My Gait
Our First-Born Son

The Matriarch

I just watched a YouTube video of an interview with my Aunt Ruth when she was 101.  (She lived to 104.)  She was the widow of my mother’s brother, and the matriarch of a large family.  (My mother was one of six children.)

Mother and I spent several summers in her home in Buffalo, New York while my father was on the road for work and my brother was away at camp, so I knew her family quite well. I loved spending time with my three male cousins, two, four, and six years younger than me.

In the interview, Aunt Ruth tells us that in 1935 she was a buyer in the coat department of The May Company in Denver where she grew up.  When her employer asked for volunteers to look into whether the company’s buyers should fly to New York or continue taking the train, she volunteered.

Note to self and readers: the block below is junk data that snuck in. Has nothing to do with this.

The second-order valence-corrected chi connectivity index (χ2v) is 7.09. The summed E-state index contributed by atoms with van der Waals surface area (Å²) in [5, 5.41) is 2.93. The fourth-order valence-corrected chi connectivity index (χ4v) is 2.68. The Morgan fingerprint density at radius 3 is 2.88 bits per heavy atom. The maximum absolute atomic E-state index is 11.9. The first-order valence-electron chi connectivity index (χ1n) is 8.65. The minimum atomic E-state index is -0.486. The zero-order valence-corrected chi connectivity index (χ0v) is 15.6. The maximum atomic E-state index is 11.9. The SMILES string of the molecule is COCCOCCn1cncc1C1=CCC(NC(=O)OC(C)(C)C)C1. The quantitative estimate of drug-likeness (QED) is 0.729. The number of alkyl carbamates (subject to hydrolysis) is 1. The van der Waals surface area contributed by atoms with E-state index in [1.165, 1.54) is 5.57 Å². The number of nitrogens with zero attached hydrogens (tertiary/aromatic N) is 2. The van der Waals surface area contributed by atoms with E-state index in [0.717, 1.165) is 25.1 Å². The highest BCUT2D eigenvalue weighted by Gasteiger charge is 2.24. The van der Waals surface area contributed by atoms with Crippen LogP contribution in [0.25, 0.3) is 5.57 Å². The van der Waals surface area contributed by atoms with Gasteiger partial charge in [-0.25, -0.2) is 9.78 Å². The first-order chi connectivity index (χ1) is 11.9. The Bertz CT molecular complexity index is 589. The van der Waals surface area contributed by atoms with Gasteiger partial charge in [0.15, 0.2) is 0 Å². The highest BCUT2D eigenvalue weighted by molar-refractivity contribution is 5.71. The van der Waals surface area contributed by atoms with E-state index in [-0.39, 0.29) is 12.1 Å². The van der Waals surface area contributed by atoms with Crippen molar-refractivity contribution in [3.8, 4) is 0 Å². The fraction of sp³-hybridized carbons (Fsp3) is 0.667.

She described the plane with its bench-like seats arranged along its sides.  When they were about to take off, her colleague worried about how close they were to another plane on the runway. Aunt Ruth had to explain that that was the light at the end of their own plane’s wing.

She was beloved by so many and I still miss her.


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Becky Dahl-Randle

Oh, how interesting! I've been a reader of your blog for quite awhile and remember you writing about Aunt Ruth. What a special lady. I'm fascinated by people who live to be over 100. Actually, since the people in my own family tend to pass on in their 60s and 70s, I'm fascinated by anyone who lives beyond that, even more so those who are very mentally alert and have interesting stories to tell. That is why I love your blog! I'm 65 myself, but aspire to be around for quite awhile yet, and to remain young in heart and head, if not in body.

Is the video of Aunt Ruth for family only? Would love to see and hear her.

Keep writing your blog, please, and thank you!

Becky in Los Angeles

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